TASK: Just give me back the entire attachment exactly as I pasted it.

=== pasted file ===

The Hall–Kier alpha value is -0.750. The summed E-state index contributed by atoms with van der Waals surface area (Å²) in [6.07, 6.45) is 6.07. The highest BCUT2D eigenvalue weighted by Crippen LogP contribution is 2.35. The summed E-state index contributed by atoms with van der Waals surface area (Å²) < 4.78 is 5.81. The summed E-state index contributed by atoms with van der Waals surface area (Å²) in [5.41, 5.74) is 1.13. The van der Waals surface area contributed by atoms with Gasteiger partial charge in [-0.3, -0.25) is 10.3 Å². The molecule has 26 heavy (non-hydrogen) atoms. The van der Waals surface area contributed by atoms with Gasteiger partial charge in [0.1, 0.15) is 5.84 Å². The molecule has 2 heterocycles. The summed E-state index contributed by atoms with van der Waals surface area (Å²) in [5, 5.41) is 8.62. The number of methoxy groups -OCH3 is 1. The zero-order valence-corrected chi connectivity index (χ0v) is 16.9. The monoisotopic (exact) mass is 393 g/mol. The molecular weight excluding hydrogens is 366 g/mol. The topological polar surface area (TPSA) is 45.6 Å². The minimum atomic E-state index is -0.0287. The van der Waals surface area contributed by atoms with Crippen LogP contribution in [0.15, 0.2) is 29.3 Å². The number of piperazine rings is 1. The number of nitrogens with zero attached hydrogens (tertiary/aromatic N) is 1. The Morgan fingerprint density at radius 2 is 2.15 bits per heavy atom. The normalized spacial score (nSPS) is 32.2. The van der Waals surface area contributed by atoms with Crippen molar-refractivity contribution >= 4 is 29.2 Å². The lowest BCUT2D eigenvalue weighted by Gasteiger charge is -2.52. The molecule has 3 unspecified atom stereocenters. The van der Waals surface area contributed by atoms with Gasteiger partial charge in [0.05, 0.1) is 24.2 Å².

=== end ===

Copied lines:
The Hall–Kier alpha value is -0.750. The summed E-state index contributed by atoms with van der Waals surface area (Å²) in [6.07, 6.45) is 6.07. The highest BCUT2D eigenvalue weighted by Crippen LogP contribution is 2.35. The summed E-state index contributed by atoms with van der Waals surface area (Å²) < 4.78 is 5.81. The summed E-state index contributed by atoms with van der Waals surface area (Å²) in [5.41, 5.74) is 1.13. The van der Waals surface area contributed by atoms with Gasteiger partial charge in [-0.3, -0.25) is 10.3 Å². The molecule has 26 heavy (non-hydrogen) atoms. The van der Waals surface area contributed by atoms with Gasteiger partial charge in [0.1, 0.15) is 5.84 Å². The molecule has 2 heterocycles. The summed E-state index contributed by atoms with van der Waals surface area (Å²) in [5, 5.41) is 8.62. The number of methoxy groups -OCH3 is 1. The zero-order valence-corrected chi connectivity index (χ0v) is 16.9. The monoisotopic (exact) mass is 393 g/mol. The molecular weight excluding hydrogens is 366 g/mol. The topological polar surface area (TPSA) is 45.6 Å². The minimum atomic E-state index is -0.0287. The van der Waals surface area contributed by atoms with Crippen LogP contribution in [0.15, 0.2) is 29.3 Å². The number of piperazine rings is 1. The number of nitrogens with zero attached hydrogens (tertiary/aromatic N) is 1. The Morgan fingerprint density at radius 2 is 2.15 bits per heavy atom. The normalized spacial score (nSPS) is 32.2. The van der Waals surface area contributed by atoms with Crippen molar-refractivity contribution >= 4 is 29.2 Å². The lowest BCUT2D eigenvalue weighted by Gasteiger charge is -2.52. The molecule has 3 unspecified atom stereocenters. The van der Waals surface area contributed by atoms with Gasteiger partial charge in [0.05, 0.1) is 24.2 Å².